Worse yet, our government now intends to fine claimants $500 for failing to appear at an assessment when ordered to do so. Accident victims should be very concerned when attending these assessments when there is no real and reliable oversight, no way of knowing whether that assessor has a multitude of complaints about the quality of their work that their College has kept secret and out of sight. A recent search of the FSCO Arbitration Unit Decisions found that the Arbitrators have described what they are asked to accept as ‘evidence’ as “inaccurate, failed, misleading, defective, incomplete, deficient, not correct and flawed” in only two of the more recent Decisions.

How is the vulnerable and sometimes brain-injured accident victim supposed to ferret out the information on secret College censures that have kept the public in the dark about the quality of the medical services provided to Ontarians? Are accident victims supposed to call the FSCO for passwords so that their Decisions are accessible for reading? Adverse comments about IME vendors are deeply buried in Decisions few accident victims ever read. So the accident victim is kept in the dark about the qualifications of the IME assessors and must attend at his/her own risk. For this reason alone, Ontario’s MVA victims shouldn’t attend assessments without a family member or friend to accompany them to keep notes and records.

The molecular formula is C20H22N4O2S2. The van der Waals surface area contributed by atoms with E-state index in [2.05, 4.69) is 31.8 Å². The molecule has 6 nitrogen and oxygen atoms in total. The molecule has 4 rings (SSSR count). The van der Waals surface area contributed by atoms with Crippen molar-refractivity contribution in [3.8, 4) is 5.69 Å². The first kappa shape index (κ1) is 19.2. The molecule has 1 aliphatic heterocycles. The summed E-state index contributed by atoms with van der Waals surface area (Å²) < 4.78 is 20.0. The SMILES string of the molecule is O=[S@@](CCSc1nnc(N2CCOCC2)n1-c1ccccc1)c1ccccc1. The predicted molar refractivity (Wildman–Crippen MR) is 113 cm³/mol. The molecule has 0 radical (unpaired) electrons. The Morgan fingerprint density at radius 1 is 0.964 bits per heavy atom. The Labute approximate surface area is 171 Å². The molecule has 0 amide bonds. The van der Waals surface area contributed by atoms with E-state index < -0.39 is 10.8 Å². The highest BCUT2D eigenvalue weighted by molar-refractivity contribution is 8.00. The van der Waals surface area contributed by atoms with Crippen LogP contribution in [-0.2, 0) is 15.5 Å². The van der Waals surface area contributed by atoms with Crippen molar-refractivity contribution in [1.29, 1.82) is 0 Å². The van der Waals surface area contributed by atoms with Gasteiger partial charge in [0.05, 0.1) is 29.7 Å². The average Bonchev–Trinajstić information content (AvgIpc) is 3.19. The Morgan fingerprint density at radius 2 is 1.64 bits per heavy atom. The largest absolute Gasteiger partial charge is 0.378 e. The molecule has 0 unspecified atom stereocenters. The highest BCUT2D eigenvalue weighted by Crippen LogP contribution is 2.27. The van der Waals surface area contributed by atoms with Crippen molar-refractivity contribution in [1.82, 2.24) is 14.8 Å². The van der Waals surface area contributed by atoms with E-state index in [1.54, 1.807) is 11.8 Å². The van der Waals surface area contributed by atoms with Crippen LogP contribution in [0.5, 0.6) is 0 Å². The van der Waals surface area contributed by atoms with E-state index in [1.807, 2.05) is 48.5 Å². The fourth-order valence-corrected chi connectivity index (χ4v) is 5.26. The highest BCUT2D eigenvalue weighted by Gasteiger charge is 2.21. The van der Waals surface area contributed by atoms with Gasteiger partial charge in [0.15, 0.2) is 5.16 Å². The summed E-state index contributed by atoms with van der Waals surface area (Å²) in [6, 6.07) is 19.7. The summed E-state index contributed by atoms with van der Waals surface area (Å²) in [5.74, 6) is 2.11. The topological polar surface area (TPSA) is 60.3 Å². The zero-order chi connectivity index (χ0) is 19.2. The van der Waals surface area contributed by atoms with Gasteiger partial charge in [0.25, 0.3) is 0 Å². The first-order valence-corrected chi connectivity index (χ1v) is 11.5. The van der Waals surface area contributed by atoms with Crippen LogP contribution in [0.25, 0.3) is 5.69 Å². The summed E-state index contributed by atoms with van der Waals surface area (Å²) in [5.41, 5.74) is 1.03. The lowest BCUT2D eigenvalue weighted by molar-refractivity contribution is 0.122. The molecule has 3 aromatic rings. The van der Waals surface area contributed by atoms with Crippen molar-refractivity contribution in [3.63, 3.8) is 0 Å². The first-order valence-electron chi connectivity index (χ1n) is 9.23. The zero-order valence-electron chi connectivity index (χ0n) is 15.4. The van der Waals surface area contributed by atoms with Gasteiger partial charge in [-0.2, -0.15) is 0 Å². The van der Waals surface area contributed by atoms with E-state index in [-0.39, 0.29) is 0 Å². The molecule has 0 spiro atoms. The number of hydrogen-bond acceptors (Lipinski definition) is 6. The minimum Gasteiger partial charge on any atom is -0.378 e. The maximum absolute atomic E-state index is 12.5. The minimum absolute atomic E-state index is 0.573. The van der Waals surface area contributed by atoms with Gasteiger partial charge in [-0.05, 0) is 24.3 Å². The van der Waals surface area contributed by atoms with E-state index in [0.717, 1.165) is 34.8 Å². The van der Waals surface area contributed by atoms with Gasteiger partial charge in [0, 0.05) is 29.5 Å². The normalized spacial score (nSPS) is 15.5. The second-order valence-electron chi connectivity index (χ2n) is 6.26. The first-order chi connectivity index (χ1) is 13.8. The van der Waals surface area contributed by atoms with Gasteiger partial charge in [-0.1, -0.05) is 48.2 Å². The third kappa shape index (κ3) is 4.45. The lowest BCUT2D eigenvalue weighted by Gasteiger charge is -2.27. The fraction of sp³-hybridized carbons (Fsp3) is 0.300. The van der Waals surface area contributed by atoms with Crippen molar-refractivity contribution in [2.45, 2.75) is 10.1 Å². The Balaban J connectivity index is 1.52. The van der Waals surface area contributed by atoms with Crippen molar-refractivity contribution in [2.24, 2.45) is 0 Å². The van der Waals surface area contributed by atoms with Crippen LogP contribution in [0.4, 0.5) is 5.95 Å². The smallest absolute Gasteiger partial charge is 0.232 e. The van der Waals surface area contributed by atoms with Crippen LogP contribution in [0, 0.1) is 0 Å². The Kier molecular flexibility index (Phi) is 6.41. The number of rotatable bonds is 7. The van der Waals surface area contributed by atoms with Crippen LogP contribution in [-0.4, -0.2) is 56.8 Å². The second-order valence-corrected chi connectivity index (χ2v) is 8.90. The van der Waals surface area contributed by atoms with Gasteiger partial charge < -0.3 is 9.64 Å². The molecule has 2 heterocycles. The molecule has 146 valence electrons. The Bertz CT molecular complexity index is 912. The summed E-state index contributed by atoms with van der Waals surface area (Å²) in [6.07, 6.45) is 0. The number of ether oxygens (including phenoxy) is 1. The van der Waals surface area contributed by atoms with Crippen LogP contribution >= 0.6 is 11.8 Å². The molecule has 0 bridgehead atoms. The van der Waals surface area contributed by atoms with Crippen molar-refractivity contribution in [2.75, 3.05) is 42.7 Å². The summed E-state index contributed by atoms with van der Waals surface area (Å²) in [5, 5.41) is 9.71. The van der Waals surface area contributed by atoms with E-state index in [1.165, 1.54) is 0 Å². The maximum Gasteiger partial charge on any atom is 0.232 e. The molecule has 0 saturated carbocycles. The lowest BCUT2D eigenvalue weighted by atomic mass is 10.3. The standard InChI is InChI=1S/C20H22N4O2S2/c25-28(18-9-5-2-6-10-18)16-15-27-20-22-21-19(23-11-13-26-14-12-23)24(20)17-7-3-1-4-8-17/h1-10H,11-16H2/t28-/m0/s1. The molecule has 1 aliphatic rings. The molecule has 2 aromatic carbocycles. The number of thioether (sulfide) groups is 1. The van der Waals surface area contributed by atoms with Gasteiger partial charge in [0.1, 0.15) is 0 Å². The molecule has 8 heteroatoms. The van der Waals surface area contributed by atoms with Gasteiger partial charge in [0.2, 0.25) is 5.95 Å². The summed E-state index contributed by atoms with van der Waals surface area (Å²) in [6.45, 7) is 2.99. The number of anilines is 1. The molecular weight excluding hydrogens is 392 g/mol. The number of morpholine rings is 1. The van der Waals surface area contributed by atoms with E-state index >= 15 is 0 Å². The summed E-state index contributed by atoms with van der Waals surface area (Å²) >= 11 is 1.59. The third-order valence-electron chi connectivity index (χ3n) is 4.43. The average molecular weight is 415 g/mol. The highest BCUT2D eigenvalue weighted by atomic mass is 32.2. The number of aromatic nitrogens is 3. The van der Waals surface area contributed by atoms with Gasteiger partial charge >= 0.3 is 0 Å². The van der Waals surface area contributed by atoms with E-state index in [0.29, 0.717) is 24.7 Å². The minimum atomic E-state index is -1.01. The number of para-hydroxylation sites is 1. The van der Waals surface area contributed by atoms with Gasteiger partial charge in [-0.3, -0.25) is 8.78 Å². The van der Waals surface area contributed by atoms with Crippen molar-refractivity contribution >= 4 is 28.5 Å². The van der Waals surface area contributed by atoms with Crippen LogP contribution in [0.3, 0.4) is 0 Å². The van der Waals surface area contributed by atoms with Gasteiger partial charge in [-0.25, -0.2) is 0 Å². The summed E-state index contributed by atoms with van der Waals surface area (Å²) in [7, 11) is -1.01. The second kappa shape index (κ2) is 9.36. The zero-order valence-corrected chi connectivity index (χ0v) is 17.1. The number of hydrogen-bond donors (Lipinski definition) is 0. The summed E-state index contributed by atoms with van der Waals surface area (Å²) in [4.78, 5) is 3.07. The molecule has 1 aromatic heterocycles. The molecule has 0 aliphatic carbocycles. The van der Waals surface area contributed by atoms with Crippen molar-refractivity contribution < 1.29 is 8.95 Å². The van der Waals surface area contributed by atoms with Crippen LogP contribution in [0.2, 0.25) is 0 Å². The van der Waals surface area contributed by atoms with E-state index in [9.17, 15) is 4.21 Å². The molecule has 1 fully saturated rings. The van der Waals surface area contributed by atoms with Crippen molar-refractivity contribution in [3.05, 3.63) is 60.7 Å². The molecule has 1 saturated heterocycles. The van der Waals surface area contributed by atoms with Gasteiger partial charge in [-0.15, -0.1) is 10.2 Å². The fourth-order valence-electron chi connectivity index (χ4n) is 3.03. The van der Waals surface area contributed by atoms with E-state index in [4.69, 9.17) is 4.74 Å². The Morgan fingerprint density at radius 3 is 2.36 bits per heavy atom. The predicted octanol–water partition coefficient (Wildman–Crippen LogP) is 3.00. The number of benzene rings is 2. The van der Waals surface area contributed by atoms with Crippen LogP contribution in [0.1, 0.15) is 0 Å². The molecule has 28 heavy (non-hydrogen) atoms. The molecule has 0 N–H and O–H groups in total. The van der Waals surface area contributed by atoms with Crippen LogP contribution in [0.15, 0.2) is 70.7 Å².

This has worked out well for Ontario’s insurance industry and for those for-hire physicians who provide insurers with the medical reports used to decide whether or not an injured claimant is entitled to treatment and benefits. The lack of accountability has allowed a small group of pro-insurer physicians and assessors to operate without fear of consequences while providing insurers and our courts with flawed and substandard IME reports. Reports that are then used to disqualify legitimately injured auto accident victims.